Besides the fun of a visit, we were planning a(nother) memorial service for my grandpa in Lodi, the town where my grandparents lived in their retirement. And I wanted Caleb to get to visit his mom, since he'd gotten to see his dad in April. So with only a couple weeks until school started, limited funds, and a van with a disturbing habit of making terrible noises, we piled in for a daring road trip.
Little did we know. Little did we know....
|Our traditional first stop in Glendive, MT.|
Since my mom was along as a relief (read: primary) driver, our plan was to drive straight through to save on lodging costs and have more of our trip time to spend in California doing the fun stuff. No offense, Western United States, but the glow is off our relationship after 50,000 trips along the same route.
The kids did a lot of sleeping that first day. I could have taken an entire photo series of Devon. He elevates sleeping to a kind of performance art. Damon, Tiggy, and Devon had to share the bench seat in the back, but Devon was unfazed by his lack of space. Once asleep, the world became his oyster, and it was not uncommon for him to have a foot by Tiggy's face, one leg extended up by my mom's seat, and his head butted into Damon's side, or some such variation of his endless repertoire.
It was a thing of beauty.
"We" drove through the night, reaching West Yellowstone by 2 AM and stopping for a couple hours of sleep just before sunrise. The kids were just starting to wake up when we got to Idaho Falls, the place on our journey where we turn south and head into the blazing cauldron of Nevada.
We were fortunate enough to stop early in the morning right when a bunch of BASE jumpers were about to make their descent. I've never seen that happen in all the times I've stopped before, and it was a real treat. There were crowds of them, some in the process of jumping, some still training on the side.
Devon chatted a bunch of them up, and we discovered that a person has to make 300-400 successful sky diving jumps (wouldn't be much point in continuing the sport if they were unsuccessful jumps...) before they are qualified to BASE jump. That made me feel a little better, because we'd already heard that this was the first jump for most of them, and I had pictured a bunch of tourists showing up and flinging themselves over the edge like so many tragic Disney-coerced lemmings. It was much better this way.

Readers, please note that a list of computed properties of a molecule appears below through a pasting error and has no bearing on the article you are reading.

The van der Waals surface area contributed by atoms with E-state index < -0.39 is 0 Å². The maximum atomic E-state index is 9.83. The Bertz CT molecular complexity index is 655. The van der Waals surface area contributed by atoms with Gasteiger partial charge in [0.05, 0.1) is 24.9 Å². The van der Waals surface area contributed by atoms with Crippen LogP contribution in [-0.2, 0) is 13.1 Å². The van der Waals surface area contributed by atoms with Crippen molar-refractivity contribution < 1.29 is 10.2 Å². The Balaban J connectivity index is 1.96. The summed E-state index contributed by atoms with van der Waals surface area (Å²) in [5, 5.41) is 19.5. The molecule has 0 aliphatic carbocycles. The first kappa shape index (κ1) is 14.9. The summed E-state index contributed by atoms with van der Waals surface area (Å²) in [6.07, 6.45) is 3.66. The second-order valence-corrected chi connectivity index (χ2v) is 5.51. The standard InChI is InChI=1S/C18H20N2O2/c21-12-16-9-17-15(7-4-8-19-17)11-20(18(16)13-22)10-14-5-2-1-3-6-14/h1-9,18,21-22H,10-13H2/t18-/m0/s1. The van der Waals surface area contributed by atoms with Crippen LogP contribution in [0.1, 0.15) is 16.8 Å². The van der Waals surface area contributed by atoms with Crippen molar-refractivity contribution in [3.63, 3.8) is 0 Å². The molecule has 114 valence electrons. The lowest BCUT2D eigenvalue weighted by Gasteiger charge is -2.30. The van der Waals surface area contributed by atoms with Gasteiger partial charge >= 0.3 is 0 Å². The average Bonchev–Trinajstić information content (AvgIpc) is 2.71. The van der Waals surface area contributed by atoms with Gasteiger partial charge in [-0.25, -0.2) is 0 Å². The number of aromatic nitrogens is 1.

There was even an 80 year old man that jumped, and he did the best of any of them. He was a very potent reminder that you are never too old to chase your dreams. So yes, Noni, you can thank me when Devon pursues his dream of sky diving.
|Underneath the Perrine Bridge.|
And you have to admit, this is one cool pooch!
After that, it was down to Nevada. Our poor, decrepit vehicle had no air conditioning, and it was a rough trip across the blazing desert. I tried to cheer myself up by remembering that it took the pioneers about 6 weeks to do what we were doing in 6 hours, but such was my modern sense of entitlement that I still felt very sorry for myself as we sweated our way across.
At last, late in the afternoon when things were finally starting to cool off, we reached the Sierras---and another one of my traditional stops. Yes, folks, we were back in Taco Bell country again, and the restaurant in Verde, NV is a very nice one with good quality food. I'm somewhat of a Taco Bell aficionado, so you can take my word for it.
California at last.....but still about 5 hours from our destination.
We got there well after midnight, but our dear friend Elba, was such a good sport she still said she was glad to see us. That is true friendship right there! Nobody spent much time chatting, as late as it was. We needed what was left of a good night's rest to be ready to see all our old friends at church the next morning.